Top Reasons To Use A Password Manager

October 19, 2015

October 19, 2015

Top Reasons To Use A Password Manager

Using a password manager is a great way to improve personal security while also easing the burden of the ever-increasing number of accounts we acquire.  Password managers address several key points in password security: 

Unique Passwords

One of the biggest mistakes that people make is using the same password for multiple websites or other services.  It’s understandable, as most people would not want to or even be capable of remembering dozens or hundreds of unique passwords (especially complex ones!), but doing so means that when your account at one website is compromised, all places that you use the same credentials for are immediately threatened.

By removing the need to remember passwords to each site or service used, a password manager makes it easy to have unique passwords to each site.  At that point, you only need to be concerned about the individual account that’s been compromised, knowing that it won’t affect your accounts at other sites. 

Password Complexity

Another aspect that password managers simplify is password complexity.  If you’re relying on password memorization, chances are that the passwords you use are made up of words and possibly hold personal value (the name of a child and their birth date, for example).  These passwords may very well comply with operating system or other requirements, but that doesn’t inherently make them good passwords.

Using a password manager makes it easy to get in the habit of using long, randomized passwords full of upper and lower-case letters, numbers, and symbols that decrease the chance of being broken by brute force or dictionary attacks.  Since you’re usually using the manager to fill authentication information or using copy/paste for the password, it is no harder to have a good, strong password than it is to have a short one.  Many such tools have built-in password generators, often with the ability to set password parameters, such as length and which characters to include/exclude.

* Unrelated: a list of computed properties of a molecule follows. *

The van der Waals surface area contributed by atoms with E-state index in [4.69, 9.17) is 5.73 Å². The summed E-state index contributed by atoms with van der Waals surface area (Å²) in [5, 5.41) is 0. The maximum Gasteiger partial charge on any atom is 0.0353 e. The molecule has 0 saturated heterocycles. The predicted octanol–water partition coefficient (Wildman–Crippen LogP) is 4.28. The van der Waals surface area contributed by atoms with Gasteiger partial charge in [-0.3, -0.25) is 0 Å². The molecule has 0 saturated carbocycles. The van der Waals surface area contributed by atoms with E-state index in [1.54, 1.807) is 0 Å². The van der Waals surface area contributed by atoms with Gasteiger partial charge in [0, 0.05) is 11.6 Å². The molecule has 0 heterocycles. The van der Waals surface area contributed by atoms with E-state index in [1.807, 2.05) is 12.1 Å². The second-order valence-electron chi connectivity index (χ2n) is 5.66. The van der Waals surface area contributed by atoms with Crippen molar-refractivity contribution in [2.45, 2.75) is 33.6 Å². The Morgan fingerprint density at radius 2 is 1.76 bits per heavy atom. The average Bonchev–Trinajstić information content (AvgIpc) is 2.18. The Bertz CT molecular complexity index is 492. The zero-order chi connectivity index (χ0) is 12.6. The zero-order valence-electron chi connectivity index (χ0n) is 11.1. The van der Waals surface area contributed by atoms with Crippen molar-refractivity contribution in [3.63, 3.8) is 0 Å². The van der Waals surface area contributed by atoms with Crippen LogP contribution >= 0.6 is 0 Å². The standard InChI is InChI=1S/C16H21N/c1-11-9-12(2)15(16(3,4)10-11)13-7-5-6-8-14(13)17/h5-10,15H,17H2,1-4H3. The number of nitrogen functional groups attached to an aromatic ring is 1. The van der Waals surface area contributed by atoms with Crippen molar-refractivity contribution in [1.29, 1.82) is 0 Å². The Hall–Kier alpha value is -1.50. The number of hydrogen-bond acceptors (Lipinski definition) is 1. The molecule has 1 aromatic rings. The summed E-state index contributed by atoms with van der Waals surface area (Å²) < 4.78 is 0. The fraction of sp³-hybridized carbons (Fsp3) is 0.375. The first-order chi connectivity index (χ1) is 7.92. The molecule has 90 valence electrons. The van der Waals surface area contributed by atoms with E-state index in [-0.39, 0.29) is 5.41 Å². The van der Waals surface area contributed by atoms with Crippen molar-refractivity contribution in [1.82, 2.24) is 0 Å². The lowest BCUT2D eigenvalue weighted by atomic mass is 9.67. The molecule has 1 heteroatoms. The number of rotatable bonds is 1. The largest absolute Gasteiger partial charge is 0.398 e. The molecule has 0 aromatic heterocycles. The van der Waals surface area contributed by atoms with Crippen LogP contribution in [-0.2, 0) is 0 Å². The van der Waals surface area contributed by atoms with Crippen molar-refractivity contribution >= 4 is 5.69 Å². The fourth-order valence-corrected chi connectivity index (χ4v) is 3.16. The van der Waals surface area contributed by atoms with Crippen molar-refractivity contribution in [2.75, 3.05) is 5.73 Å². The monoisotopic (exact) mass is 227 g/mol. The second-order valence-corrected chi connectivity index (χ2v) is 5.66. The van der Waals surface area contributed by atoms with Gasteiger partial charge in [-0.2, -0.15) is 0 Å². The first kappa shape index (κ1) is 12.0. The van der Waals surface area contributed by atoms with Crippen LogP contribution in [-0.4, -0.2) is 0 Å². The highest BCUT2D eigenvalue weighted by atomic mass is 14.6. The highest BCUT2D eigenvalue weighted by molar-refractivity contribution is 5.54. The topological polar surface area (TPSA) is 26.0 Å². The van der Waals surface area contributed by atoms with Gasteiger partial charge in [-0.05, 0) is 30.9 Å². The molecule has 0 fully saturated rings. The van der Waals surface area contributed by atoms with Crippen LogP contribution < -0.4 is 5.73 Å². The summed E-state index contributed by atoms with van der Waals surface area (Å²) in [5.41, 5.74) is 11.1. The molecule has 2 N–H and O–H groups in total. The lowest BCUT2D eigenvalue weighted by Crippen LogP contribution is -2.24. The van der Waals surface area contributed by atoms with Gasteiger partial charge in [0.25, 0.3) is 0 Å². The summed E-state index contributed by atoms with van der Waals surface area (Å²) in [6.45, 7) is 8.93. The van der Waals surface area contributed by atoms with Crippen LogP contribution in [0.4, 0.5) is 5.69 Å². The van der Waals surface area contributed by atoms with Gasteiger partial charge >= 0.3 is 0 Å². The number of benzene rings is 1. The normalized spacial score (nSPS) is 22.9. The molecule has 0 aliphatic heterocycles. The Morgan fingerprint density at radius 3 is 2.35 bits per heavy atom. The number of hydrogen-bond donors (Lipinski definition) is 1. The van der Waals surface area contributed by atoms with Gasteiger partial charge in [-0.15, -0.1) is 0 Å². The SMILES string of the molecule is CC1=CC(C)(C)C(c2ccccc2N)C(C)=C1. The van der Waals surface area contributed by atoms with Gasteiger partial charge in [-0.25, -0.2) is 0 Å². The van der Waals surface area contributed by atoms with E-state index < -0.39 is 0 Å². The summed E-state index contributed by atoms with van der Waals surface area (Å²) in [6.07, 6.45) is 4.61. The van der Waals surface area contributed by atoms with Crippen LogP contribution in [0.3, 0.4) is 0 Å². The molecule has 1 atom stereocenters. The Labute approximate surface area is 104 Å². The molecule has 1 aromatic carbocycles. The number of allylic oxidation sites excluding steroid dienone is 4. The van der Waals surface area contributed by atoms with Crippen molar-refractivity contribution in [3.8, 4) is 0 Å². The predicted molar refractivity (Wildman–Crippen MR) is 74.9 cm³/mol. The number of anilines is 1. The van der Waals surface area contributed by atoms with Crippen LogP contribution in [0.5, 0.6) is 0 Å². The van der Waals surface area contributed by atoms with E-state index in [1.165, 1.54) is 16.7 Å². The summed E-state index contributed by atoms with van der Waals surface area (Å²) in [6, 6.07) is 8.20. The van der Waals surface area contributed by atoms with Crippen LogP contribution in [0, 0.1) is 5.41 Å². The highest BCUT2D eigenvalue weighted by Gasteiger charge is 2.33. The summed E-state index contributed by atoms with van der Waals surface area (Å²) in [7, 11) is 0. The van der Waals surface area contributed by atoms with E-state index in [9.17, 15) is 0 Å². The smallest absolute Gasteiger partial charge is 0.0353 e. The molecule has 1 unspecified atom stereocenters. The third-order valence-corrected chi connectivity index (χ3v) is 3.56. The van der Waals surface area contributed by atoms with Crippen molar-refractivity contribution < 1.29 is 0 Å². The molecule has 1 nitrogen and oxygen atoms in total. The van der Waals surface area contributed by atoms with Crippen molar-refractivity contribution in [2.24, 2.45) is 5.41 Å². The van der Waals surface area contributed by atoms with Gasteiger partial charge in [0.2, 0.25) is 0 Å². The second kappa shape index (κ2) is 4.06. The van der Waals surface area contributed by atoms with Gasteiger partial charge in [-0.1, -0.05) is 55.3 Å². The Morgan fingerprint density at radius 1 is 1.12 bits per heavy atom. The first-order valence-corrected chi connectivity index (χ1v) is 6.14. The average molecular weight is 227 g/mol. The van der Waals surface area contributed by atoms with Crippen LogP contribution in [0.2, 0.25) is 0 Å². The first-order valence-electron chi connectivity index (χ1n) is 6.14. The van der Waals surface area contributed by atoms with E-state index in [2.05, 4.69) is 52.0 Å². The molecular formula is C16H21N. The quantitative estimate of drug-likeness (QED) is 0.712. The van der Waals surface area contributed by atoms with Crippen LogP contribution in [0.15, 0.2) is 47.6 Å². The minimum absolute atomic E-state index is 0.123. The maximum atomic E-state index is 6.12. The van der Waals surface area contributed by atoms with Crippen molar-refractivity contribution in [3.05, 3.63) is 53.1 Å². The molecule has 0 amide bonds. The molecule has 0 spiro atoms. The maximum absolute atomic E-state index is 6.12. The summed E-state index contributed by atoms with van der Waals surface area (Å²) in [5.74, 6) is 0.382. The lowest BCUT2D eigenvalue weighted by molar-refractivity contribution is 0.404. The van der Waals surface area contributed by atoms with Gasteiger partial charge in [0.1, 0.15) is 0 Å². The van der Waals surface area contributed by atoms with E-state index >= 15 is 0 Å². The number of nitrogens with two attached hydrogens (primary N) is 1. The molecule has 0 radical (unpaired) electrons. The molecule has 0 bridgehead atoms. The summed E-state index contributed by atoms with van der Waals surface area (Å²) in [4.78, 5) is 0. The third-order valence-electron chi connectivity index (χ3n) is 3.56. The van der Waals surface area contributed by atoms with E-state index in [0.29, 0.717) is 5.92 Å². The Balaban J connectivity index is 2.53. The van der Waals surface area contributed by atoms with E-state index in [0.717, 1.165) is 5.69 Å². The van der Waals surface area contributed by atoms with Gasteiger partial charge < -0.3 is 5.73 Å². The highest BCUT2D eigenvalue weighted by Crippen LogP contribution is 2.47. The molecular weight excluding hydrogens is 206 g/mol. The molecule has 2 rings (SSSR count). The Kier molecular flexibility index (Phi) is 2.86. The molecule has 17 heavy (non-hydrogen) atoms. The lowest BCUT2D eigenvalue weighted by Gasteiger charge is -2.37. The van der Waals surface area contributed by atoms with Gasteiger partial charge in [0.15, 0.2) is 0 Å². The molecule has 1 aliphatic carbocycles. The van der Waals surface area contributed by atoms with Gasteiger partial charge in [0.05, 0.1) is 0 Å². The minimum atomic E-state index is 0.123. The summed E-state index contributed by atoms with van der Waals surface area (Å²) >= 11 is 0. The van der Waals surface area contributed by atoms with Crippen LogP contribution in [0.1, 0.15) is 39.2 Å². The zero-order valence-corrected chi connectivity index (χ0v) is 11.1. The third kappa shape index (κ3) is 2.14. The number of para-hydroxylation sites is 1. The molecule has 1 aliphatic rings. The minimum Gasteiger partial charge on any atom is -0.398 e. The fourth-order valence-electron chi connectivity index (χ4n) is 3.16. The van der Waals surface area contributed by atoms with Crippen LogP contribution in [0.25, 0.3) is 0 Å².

The only downside to getting accustomed to automatically generating long, complex passwords is that you’ll occasionally be annoyed when your bank or another website inexplicably restricts passwords complexity (to 8-character alphanumeric, for example).

Password Changes

While there is some debate about the value of changing complex passwords on a regular basis, often policy or regulation requires it.  Many password managers allow you to set password expiration timers so that you can maintain a schedule for changing individual passwords, should you desire or be required to do so.

With the increased number of high-profile security breaches, it may only be a matter of time that one of your passwords needs to be changed and a password manager may be able to assist you.  Many tools allow you to change some website passwords right from within the interface, while some will even alert you in the event that one of your accounts may have been compromised.

Get Rid of Sticky Notes

It may be cliché, but storing passwords on sticky notes under keyboards, on monitors, in drawers, or other locations is something that many users still do.  By storing your strong passwords in an encrypted database that password managers use, you are significantly increasing the difficulty another person would have accessing your passwords and reducing the risk that you lose a vital password.  You can keep the database in the cloud, on a USB drive, or on your local disk; just make sure that you have a backup stored somewhere in case you can’t access it via your primary method or in the event of system failure.

 You can further improve security by using multi-factor authentication (MFA), such as fingerprint scanning, Windows Hello, Google Authenticator, or a key file on a USB drive.

The Tools

A few popular password managers are listed below, for convenience.  There are many others out there that may suit your needs better, so compare or even try out a few to see what works best for you. 

Perhaps password management will become less of an issue as Single Sign-On (SSO) standards are adopted, but for now utilizing a password management tool can help make your accounts more secure and easier to maintain.  Just make sure to use a good, strong master password and don’t forget it!

Tags: Auditing, Password, Security, Technology